Jeff Danziger lives in New York City. He is represented by CWS Syndicate and the Washington Post Writers Group. He is the recipient of the Herblock Prize and the Thomas Nast (Landau) Prize. He served in the US Army in Vietnam and was awarded the Bronze Star and the Air Medal. He has published eleven books of cartoons and one novel. Visit him at DanzigerCartoons.
The Senate managed to come together to pass an unprecedented $2 trillion coronavirus relief package, but not before a small group of Republican senators reminded us of the narrow-minded condescension their party directs toward the working poor. Trumpism holds its own malicious — indeed, dangerous — strains of contempt, but the malevolent disdain the broader GOP holds for the less affluent has been among its hallmarks for generations, since long before Donald J. Trump became president.
Earlier this week, before the Senate approved the aid package, four GOP senators — Lindsey Graham and Tim Scott of South Carolina, Ben Sasse of Nebraska and Rick Scott of Florida — insisted that the unemployment benefits in the bill were too generous and would encourage those lazy, low-income folk not to work. They ultimately relented but had threatened to hold up the entire desperately needed deal if their demands to reduce unemployment checks were not met.
In a Wednesday interview with Fox News host Sean Hannity, Graham called the bill “Bernie Sanders on steroids.” Following up on Twitter, Graham insisted, “Only in Senator @BernieSanders world does it make sense to pay people more NOT to work than TO work. I am all for making peoples salaries whole. However, I am not for increasing people’s salary through the unemployment insurance system.”
Has Graham listened to anything the public health experts have been saying about the need for all Americans except essential workers to stay home rather than go to work? We absolutely need to pay people not to work. I have refrained from patronizing fast-food restaurants over the last few weeks because I fear that low-wage employees who live from paycheck to paycheck will keep serving food even if they are ill.
The Grand Old Poohbahs act as if unemployment benefits are generous support payments that would allow laid-off workers to enjoy lobster dinners and trips to the day spa. Hardly.
In normal times, unemployment benefits amount to a percentage of the worker’s last salary, usually somewhere around 45 percent. According to The New York Times, the national average is about $385 a week. The $2 trillion aid bill would add $600 a week for the next four months — a temporary boost in assistance that cannot encourage long-term unemployment.
That’s hardly a windfall for families who will struggle to pay rent, buy groceries and keep the lights on and water flowing before they can return to their jobs. And many won’t be able to return. Some businesses won’t recover from the economic devastation wrought by the novel coronavirus. They will go bankrupt, leaving workers to struggle to make up lost income. Already, more than 3 million Americans have filed for unemployment benefits in the last few days — the biggest jump in recorded history.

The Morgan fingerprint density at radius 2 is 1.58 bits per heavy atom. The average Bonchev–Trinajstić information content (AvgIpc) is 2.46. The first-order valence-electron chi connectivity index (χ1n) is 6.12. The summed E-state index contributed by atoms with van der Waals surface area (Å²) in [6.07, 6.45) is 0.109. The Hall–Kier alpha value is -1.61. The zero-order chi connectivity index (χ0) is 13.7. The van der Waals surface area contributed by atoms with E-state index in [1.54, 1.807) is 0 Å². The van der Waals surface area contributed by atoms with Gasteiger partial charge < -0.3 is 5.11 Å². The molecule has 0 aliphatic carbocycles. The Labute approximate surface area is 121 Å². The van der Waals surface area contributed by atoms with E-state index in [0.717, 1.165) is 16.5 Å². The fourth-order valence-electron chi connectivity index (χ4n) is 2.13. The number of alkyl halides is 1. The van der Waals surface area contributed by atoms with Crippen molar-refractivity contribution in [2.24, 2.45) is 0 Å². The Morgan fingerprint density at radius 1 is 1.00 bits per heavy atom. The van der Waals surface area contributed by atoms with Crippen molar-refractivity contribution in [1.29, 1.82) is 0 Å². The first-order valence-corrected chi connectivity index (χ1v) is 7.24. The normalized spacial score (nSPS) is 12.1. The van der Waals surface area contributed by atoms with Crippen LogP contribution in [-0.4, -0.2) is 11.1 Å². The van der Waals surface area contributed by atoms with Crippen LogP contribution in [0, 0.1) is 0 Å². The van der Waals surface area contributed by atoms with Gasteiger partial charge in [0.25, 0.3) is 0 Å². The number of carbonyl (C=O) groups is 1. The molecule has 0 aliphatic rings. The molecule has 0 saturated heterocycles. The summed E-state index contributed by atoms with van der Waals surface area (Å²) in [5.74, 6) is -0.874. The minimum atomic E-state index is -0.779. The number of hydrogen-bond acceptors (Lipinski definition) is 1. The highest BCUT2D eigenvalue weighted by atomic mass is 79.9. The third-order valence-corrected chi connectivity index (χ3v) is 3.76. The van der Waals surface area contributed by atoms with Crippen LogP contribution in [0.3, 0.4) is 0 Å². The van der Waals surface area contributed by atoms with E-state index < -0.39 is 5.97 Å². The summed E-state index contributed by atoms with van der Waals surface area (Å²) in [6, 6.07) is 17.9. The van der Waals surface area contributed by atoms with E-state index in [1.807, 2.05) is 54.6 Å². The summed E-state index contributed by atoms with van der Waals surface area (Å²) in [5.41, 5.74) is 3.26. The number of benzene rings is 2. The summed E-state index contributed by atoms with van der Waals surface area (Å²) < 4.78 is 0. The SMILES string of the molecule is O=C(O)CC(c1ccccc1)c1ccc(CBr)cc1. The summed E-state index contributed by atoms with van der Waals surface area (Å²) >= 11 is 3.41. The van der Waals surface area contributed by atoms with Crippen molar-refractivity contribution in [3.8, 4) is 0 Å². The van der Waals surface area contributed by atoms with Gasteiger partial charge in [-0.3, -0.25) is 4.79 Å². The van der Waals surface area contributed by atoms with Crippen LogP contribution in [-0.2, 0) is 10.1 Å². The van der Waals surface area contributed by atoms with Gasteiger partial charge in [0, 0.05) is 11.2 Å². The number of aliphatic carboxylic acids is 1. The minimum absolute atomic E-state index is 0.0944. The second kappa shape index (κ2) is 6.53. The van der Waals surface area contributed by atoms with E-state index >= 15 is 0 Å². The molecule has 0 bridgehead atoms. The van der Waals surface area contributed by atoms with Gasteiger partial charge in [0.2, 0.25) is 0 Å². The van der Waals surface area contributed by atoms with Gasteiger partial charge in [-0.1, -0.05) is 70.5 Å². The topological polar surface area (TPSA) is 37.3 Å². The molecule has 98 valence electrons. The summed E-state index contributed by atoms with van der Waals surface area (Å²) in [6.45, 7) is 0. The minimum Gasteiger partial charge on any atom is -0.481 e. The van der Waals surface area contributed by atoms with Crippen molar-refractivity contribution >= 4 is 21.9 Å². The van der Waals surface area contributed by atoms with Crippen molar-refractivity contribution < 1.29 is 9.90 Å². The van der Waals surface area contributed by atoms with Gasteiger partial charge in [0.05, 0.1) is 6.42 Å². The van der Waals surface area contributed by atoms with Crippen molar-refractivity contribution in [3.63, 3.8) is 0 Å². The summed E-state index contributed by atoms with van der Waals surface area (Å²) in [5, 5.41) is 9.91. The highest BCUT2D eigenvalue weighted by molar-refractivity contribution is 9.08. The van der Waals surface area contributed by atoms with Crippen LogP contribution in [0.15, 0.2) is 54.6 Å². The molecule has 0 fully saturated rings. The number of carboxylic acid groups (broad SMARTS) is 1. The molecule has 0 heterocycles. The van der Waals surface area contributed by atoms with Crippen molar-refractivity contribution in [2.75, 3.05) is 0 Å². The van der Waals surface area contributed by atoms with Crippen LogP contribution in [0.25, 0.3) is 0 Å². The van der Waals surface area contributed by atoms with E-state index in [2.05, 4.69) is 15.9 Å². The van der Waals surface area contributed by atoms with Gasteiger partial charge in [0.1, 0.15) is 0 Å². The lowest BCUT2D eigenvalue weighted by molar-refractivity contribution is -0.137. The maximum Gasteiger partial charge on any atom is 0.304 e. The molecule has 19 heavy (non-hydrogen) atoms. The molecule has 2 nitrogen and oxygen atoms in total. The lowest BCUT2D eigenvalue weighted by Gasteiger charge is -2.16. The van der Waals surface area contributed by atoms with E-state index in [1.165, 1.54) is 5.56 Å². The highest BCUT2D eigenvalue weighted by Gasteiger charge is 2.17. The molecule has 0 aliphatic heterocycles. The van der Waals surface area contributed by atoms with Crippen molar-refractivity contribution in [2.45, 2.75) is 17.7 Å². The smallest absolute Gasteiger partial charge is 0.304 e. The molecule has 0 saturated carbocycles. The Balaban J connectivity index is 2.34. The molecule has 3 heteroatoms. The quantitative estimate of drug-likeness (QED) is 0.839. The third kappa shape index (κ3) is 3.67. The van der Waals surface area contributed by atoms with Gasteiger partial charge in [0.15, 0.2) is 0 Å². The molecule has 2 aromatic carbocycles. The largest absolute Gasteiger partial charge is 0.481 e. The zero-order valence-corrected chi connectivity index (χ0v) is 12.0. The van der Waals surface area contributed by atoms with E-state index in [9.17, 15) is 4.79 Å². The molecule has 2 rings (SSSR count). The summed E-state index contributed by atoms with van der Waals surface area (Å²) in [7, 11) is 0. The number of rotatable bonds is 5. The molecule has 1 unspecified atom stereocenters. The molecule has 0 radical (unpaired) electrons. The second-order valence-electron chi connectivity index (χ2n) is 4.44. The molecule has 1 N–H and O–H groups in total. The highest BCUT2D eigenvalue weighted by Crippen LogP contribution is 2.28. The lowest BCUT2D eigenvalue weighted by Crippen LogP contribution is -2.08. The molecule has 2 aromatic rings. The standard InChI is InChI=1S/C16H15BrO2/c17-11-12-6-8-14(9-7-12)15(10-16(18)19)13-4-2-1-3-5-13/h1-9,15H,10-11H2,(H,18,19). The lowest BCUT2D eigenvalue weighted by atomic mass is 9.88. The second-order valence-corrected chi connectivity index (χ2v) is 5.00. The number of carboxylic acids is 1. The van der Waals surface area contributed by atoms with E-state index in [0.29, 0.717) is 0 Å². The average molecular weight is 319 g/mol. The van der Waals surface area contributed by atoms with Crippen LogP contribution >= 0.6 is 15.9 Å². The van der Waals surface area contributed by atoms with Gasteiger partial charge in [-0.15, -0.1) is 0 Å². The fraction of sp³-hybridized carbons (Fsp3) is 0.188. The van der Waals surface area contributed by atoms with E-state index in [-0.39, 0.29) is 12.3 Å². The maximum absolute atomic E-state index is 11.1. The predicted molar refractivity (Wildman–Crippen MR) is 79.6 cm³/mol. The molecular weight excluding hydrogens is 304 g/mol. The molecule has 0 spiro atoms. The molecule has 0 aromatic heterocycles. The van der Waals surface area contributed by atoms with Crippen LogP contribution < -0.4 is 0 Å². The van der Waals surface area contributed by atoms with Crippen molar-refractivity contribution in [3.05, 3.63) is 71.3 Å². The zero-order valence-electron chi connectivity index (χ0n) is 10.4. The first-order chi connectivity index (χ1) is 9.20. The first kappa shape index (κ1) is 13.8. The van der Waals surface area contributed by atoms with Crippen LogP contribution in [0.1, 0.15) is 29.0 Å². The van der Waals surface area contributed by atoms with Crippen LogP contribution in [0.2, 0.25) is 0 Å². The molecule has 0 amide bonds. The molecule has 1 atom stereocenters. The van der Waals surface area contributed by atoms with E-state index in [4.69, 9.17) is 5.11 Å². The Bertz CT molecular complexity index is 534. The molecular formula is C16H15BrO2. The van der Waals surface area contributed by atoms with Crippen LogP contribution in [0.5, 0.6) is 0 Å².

While looking down their noses at average working folk, the Republican Gang of Four found nothing to criticize in the generous aid they intend to offer to huge companies. As The Washington Post has reported, the bill contains low-interest loans and grants for companies that have failed to pay taxes, flouted safety regulations and misused the bailouts they received during the Great Recession. Among the companies that stand to benefit is Boeing, whose corporate greed led to two airplane crashes within five months, killing hundreds of passengers.
But an embrace of corporate greed and corruption that lives side by side with disdain for the working poor is a hardy strain in the Republican Party, one watered and fertilized by the presidency of Ronald Reagan. His first presidential campaign emphasized tales of alleged welfare fraud, most of which seemed to be based on just one actual case. According to the Pew Research Center, 42 percent of people on the conservative side of the political spectrum believe people are poor because they don’t work hard enough, while only 12 percent of people on the liberal side believe that.
For the record, economists do acknowledge that a generous social safety net may encourage a tiny percentage of workers to take advantage of the system by failing to pull their own weight, but they also warn that a stingy social safety net will dump a certain percentage of struggling workers overboard — people who will end up destitute no matter how hard they work. In a nation as rich as this, I’d rather err on the side of generosity. Clearly, though, the Grand Old Poohbahs disagree.